In this series of posts I will put forward the following set of ideas. They are not entirely new or original, but I think that there is a strong philological case to support them.
In southern Britain in the fifth century there was a significant Latin-speaking Christian British population. This is evidenced by pre-550 Latin loanwords in Old English and in particular by Christian terminology. The loanwords are most likely to be due to this population adopting Old English as their first language. This may be why there is also an important group of religious terms coined in Old English rather than borrowed from Latin. And it also explains why there are virtually no British loanwords in Old English.
Christian lexis and pagan Anglo-Saxons.
It is generally agreed that the Germanic settlers of Britain from the fourth century to the sixth century were pagan. We can only infer what beliefs they had from the scraps of information to be gleaned from archaeology, place names, and earlier and later, but not contemporary, written sources. Obviously they had the common Germanic word god, though its original scope cannot be clearly discerned owing to its adaptation to Christian use (how did it relate to os, for example?). And the same problem applies to other linguistically Germanic religious terms which exist in the records as Christian in character, and may or may not derive from earlier pagan use. Since we are looking back at these through Christian spectacles, we can only state with certainty that they are Christian terms and we cannot assume a priori that any of them were in use, by pagans, before the Conversion period.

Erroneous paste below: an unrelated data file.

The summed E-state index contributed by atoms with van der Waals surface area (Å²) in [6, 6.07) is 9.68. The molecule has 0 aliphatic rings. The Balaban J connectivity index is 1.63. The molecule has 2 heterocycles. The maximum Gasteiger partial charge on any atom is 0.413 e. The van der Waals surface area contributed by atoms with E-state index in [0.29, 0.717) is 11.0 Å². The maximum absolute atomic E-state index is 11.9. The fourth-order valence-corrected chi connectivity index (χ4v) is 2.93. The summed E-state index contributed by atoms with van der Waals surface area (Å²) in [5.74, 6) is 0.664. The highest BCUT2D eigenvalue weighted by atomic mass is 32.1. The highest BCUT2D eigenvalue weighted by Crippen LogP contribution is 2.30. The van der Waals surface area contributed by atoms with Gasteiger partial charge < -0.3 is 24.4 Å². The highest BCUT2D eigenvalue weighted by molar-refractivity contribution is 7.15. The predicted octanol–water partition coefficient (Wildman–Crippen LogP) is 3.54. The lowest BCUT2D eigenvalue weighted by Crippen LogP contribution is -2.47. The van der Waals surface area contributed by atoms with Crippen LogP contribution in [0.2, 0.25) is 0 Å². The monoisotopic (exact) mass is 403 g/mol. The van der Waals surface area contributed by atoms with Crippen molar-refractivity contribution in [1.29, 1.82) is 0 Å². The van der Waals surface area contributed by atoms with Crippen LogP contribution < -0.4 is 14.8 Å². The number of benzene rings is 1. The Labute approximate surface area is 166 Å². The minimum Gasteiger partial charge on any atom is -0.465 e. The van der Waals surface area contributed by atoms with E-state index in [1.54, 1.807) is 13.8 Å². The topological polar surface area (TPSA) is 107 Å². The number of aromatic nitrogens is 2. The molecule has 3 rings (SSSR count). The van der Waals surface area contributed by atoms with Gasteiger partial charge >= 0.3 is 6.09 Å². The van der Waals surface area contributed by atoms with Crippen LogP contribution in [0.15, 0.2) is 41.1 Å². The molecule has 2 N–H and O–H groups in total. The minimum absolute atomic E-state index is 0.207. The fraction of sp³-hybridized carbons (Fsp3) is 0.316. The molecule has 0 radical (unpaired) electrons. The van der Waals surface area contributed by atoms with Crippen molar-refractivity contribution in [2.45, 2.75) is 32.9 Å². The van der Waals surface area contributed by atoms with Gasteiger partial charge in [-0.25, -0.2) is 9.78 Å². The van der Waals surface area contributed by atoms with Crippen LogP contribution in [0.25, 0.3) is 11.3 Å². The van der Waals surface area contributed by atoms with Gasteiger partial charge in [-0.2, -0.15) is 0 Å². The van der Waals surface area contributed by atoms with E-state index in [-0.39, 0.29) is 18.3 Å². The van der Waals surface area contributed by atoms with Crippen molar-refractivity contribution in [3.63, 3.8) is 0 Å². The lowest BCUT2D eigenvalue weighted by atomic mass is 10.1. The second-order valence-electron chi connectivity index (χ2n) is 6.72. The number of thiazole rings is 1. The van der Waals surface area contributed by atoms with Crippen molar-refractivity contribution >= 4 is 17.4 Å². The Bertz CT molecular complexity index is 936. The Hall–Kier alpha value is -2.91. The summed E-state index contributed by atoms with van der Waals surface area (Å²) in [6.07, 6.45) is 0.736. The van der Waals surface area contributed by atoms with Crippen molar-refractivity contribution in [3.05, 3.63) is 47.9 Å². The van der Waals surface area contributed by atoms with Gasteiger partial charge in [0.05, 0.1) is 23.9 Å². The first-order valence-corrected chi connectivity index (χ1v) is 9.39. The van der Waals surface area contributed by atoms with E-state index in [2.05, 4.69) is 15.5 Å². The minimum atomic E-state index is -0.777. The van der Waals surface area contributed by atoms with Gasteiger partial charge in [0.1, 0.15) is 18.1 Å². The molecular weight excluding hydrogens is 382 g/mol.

It is also a fairly safe assumption that communities of different faiths, when not in close everyday contact with each other, have very limited knowledge of, or indeed interest in, each other’s belief systems. Historically, a Christian community is likely to have an image of the beliefs of a non-Christian community, though this image may well be merely a stereotyped picture derived from Old Testament stories of idolatry and theological concepts of heresy. But even a Christian community coexisting in acknowledged tension with another faith community does not necessarily display great awareness of the real features of that faith, and in particular of its nomenclature.
So for example, despite the Crusades and centuries of medieval contact with Muslims, Middle English has little more to show for it than the following:
Alcoran (which is attested from the 12th century in Latin sources)